Playing the Slots
Counseling psychology and special education professor Katie Sampson Steed (BS ’00, MS ’04) remembers the moment she “converted to Utah.” It was the Oregon native’s first time in Zion National Park’s world-famous Subway, a 10-mile, permits-required hike.
“It’s like nothing else,” says Steed, recounting the journey on which adventurers descend from a forest into a slot canyon, boulder over—and swim under—obstacles, submerge in icy canyon pools, rappel down waterfalls, and more. At last, “you reach the chunnel part,” the round tube carved out of the red rock.
“I just felt so rugged and so cool,” Steed says of her first experience. “Some people will go their entire lives and never see this!” she exclaims. She has returned again and again, making new Utah converts at the same spot.
With three young children, the slot-canyon junkie has pulled back on her expeditions. But she is training them with hikes every Saturday in hopes that they’ll love the canyons too.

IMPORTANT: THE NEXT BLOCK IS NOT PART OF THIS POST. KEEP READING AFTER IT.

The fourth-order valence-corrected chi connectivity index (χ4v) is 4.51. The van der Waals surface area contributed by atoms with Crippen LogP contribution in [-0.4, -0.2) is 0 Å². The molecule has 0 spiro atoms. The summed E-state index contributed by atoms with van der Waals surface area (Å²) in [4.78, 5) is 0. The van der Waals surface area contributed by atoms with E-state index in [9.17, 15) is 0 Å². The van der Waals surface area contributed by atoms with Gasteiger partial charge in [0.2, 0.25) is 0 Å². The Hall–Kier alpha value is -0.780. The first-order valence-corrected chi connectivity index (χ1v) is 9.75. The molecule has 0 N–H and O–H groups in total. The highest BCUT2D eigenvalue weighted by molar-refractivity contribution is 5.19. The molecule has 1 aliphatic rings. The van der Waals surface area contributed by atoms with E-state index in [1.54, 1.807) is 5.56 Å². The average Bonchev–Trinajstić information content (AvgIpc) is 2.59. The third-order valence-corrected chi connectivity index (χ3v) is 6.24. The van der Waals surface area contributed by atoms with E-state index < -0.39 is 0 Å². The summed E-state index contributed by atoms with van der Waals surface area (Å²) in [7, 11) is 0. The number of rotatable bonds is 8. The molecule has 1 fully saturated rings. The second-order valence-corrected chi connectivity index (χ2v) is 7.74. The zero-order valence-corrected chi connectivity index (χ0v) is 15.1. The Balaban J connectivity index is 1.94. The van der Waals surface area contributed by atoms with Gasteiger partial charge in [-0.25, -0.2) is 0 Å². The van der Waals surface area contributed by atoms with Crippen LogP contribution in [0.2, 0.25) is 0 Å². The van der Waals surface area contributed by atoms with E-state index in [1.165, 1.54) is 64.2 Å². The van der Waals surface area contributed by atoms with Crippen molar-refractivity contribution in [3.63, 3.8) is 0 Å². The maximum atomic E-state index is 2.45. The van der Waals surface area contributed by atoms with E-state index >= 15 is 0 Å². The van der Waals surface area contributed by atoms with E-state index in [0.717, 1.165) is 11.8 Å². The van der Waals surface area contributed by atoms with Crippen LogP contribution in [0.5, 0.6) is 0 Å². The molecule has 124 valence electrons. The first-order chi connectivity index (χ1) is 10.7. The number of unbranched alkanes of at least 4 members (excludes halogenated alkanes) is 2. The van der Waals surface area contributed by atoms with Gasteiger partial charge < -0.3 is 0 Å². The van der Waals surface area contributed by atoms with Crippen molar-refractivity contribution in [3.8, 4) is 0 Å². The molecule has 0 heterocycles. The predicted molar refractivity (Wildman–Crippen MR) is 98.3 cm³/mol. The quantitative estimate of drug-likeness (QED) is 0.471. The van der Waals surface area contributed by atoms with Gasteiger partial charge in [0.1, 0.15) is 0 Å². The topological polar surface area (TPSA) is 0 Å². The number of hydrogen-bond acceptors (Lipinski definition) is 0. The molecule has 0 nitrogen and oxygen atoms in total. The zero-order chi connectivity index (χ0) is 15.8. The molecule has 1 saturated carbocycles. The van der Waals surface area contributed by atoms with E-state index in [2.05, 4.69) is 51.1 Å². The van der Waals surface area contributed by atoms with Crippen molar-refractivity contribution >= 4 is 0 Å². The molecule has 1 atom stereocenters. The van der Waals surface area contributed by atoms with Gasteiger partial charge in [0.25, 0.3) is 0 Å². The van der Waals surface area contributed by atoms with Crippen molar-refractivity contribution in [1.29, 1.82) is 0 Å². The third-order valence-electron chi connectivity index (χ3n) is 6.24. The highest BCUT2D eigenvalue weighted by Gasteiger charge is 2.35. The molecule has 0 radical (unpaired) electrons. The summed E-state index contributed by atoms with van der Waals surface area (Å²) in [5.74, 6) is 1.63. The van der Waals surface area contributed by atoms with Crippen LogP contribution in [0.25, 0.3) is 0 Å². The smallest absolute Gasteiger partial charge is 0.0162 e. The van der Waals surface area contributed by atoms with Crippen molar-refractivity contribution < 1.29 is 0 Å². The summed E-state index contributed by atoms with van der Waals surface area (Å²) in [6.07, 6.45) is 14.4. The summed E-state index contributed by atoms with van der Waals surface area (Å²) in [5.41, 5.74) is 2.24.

Still, she fits in “at least one epic hike a year.” Her top three Utah hike recommendations: The Subway, of course; Buckskin Gulch (beware of the quicksand, she advises); and Orderville Canyon. Her guest room, painted “Moab orange,” features photography of each.
Steed insists she’s no expert, but canyoneering rejuvenates her. “There’s something cool about following a river to get to your destination,” she says of slot canyons. “You’re just following nature. . . . When I get in nature, I’m reminded of God.”